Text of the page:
In his article for the Irish Examiner, Cormac O’Keeffe reports that 2015 saw the highest number of people ever sent to prison in Ireland. In addition, 2015 also saw more people than ever before imprisoned for failing to pay a court fine.
The massive increase in the number of people sent to prison for failing to pay a court fine has been the main driving force behind the increasing number of people sent to prison in recent years, as the number of people imprisoned for a fine default quadrupled between 2008 and 2015. For example, in 2008, there were 13,557 committals to prison and 10,928 people sent to prison – some people are imprisoned more than once in a year. However, of the 10,928 people sent to prison that year, 2,520 people (around 25%) were sent for defaulting on a court fine. This compares to 2015, where there were 17,223 committals and 14,194 people sent to prison. And of the 14,194 people sent to prison last year, 9,892 (over 60%) were imprisoned for failing to pay a court fine.
Although fine defaulters tend to only spend somewhere between a few hours and a few days in prison, processing such a large number of people in and out prison is labour-intensive and is an inefficient use of staff time and energy which could be put towards other services and programmes for prisoners.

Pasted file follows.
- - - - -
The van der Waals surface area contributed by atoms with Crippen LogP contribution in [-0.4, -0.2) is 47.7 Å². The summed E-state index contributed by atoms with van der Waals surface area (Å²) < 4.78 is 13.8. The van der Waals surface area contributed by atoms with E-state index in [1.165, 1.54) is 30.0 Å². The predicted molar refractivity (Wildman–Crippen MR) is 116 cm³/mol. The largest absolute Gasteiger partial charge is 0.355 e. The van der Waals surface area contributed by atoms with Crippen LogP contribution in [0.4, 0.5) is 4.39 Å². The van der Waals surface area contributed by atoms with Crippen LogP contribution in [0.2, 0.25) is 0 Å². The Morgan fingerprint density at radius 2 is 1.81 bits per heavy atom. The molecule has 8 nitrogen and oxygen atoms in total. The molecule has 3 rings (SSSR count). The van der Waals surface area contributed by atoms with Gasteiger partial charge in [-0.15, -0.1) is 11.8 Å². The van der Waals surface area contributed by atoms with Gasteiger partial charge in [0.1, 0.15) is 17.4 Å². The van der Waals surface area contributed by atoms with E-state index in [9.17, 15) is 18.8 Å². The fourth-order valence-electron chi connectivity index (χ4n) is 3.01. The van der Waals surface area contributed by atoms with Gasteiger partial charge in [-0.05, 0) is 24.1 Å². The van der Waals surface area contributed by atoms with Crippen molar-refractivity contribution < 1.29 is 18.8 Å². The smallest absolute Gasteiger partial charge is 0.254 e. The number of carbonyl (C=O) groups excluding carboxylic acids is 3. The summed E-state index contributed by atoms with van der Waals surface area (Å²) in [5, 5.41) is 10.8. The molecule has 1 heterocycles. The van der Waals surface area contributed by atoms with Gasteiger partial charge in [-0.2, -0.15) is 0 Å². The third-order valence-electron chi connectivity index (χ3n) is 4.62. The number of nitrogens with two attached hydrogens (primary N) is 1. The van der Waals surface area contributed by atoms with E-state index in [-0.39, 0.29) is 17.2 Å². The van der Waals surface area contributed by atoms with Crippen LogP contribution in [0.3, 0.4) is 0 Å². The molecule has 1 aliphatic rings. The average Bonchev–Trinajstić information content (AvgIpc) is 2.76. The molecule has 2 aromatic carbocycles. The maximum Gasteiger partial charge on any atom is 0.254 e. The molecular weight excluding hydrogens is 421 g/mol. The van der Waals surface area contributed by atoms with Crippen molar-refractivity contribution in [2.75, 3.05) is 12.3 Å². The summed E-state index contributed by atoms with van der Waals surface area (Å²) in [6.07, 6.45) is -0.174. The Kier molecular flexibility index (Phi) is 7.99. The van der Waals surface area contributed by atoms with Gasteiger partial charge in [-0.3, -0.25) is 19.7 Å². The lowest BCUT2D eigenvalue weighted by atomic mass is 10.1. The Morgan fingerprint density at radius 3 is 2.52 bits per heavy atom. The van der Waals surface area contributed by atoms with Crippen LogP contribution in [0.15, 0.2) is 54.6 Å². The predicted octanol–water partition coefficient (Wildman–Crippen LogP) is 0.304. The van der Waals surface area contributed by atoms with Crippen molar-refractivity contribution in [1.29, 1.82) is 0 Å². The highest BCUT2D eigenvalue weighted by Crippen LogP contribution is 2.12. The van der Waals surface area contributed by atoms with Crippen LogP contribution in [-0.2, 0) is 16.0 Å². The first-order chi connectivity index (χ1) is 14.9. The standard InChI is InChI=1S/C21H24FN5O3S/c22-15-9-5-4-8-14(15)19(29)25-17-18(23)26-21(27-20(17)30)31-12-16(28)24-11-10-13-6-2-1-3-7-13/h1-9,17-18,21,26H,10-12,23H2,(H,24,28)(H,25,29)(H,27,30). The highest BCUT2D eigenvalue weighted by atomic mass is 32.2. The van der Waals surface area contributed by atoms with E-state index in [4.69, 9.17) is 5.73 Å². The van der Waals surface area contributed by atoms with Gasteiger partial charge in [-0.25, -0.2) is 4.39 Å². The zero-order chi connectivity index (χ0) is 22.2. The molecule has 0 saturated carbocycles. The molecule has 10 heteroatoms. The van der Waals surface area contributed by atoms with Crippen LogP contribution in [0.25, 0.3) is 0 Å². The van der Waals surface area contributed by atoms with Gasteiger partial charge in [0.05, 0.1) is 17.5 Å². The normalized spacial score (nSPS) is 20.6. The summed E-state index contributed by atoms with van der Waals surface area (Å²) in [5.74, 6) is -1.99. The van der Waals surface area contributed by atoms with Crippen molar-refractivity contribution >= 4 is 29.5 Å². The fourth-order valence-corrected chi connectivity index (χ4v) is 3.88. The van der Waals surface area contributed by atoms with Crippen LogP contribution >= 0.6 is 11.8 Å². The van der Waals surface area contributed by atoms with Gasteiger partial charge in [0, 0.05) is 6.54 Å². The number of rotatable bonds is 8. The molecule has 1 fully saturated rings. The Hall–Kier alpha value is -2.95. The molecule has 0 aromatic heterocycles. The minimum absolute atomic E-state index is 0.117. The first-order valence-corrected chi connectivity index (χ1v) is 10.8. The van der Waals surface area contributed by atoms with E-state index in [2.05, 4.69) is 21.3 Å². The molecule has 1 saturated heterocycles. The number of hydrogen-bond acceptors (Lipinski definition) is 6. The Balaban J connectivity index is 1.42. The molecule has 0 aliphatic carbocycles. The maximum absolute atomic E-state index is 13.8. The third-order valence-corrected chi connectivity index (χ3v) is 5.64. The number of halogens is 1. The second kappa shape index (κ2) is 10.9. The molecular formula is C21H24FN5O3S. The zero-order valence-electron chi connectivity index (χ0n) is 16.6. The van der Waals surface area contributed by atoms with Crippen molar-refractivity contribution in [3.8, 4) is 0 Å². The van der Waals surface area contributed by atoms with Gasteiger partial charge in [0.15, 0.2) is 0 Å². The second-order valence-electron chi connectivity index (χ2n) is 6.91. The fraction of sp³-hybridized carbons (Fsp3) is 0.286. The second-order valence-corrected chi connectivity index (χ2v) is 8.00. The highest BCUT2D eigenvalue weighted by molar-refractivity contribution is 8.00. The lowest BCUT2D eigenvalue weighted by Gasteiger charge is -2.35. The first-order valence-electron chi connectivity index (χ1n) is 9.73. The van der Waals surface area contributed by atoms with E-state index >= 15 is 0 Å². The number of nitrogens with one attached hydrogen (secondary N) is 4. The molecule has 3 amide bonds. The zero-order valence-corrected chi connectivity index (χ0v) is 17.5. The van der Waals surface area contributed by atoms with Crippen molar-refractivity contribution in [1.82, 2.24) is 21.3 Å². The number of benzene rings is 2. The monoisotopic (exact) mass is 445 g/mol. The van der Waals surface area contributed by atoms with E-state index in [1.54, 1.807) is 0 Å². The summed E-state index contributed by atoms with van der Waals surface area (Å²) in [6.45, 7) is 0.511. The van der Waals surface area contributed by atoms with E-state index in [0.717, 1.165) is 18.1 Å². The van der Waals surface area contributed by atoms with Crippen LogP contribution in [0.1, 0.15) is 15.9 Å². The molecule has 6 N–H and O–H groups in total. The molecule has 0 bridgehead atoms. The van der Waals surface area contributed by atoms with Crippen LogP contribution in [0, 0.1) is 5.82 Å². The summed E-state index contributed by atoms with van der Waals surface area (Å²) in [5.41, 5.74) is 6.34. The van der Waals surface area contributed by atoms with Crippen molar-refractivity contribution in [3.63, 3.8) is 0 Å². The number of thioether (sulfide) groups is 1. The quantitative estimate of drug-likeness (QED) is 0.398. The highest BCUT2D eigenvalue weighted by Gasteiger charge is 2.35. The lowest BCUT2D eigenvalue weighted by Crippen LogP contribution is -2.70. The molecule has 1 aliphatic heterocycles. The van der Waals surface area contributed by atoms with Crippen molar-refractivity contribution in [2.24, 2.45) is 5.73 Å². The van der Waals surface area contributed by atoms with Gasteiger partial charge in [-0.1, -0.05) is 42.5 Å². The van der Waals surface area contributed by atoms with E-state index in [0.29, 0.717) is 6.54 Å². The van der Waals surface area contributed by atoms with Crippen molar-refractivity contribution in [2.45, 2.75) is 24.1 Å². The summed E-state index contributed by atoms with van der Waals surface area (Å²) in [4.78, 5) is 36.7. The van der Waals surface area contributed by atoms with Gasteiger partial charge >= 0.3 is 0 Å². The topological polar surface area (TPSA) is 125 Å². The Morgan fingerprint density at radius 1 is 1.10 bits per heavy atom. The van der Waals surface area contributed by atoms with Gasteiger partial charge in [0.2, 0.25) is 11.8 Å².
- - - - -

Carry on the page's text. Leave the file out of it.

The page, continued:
In the article, IPRT’s Deputy Executive Director, Fíona Ní Chinnéide, comments that the “Irish Penal Reform Trust is extremely concerned that a record number of people were sent to prison in 2015, despite legislation introduced in recent years intended to address Ireland’s over-dependence on imprisonment”. Ní Chinnéide also makes the point that to reduce Ireland’s over-reliance on imprisonment, there needs to be a greater use of “robust and effective community sanctions” and a review of “the effectiveness of legislation introduced to address the low and inconsistent use of community service orders and the rocketing numbers imprisoned for fines default”.
For more the article can be read here.